Kenton Cool reports for UKClimbing.com from Everest.
"On the 2nd of May, after deliberation and coordination among the leading Everest teams, a small group of Western guides assisted by a number of Sherpas spent most of the morning working on the Yellow Band of Everest. The Yellow Band is situated above Camp 3 on the South (Nepalese) side of the mountain at approximately 7700m. The team cleared away loose rock and cut away old rope, making the forthcoming summit pushes this season a safer proposition."
"In doing this work, a number of bolts were also placed in this area of compact rock. This will no doubt bring a certain amount of criticism on those who were involved."
"The Yellow Band is one of the most noticeable features on the South Side of Everest. It sweeps through Nuptse and Lhotse before cutting through Everest itself. Climbers who attempt the classic SE Ridge of Everest (The route climbed in '53 by John Hunt's team) cross the band on route to the South Col. The band is made up of limestone, marble and calc-silicate and is very compact with just a few horizontal striations that offer almost zero options for anchoring fixed ropes. In the past, rope has been tied to existing old rope frozen in place with little or no idea what is securing the rope to the mountain. Each of the 7 times I have climbed up through the Yellow Band, I have thought to myself that this spot is a disaster waiting to happen. Sometimes 8 or 9 climbers are all pulling on fixed rope that is secured by a very dubious anchor."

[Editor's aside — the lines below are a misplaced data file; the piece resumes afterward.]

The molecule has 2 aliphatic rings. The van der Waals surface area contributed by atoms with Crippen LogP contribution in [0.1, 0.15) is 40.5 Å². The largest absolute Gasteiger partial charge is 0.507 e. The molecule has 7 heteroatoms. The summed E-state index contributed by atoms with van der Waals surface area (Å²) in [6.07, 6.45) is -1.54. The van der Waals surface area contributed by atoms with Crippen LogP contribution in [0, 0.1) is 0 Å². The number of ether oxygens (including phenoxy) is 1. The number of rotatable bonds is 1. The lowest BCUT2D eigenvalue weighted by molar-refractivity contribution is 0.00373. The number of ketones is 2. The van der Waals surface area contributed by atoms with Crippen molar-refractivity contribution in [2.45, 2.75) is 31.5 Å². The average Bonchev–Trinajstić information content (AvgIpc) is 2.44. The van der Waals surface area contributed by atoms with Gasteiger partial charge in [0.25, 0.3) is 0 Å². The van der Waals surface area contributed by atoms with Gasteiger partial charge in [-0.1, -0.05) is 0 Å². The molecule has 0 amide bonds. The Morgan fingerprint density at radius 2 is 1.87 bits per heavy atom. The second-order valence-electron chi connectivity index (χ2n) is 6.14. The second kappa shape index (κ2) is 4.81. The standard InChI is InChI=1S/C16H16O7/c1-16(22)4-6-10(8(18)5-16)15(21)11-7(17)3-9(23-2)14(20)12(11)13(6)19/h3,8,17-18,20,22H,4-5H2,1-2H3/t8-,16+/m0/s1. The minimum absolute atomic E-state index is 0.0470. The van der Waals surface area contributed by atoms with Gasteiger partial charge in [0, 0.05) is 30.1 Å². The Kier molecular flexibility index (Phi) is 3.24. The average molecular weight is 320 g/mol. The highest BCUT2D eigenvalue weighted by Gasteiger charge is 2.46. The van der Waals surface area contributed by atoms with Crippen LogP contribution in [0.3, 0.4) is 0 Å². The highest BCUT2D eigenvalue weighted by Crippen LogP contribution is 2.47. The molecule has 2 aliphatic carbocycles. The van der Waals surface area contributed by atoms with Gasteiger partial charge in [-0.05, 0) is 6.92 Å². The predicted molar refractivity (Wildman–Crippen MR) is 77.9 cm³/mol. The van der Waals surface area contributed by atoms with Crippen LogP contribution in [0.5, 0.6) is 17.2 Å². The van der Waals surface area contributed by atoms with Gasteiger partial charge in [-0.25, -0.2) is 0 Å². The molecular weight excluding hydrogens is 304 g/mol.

"It would be easy for the arm chair climber to say that if someone who attempts to climb Everest is not capable of climbing the Yellow Band without fixed rope then they shouldn't be there in the first place, but then this is an argument all about commercialism rather than about placing some bolts. Everest is for better or worse a commercial mountain at least by its two main routes (N Ridge and SE Ridge), and besides each time I have been through the band I have 'Pulled for Glory'. In my mind the fixing of a number of bolts at this spot isn't "murdering the impossible" but a sensible act that will without a doubt save lives of Sherpas, Western climbers and guides alike."
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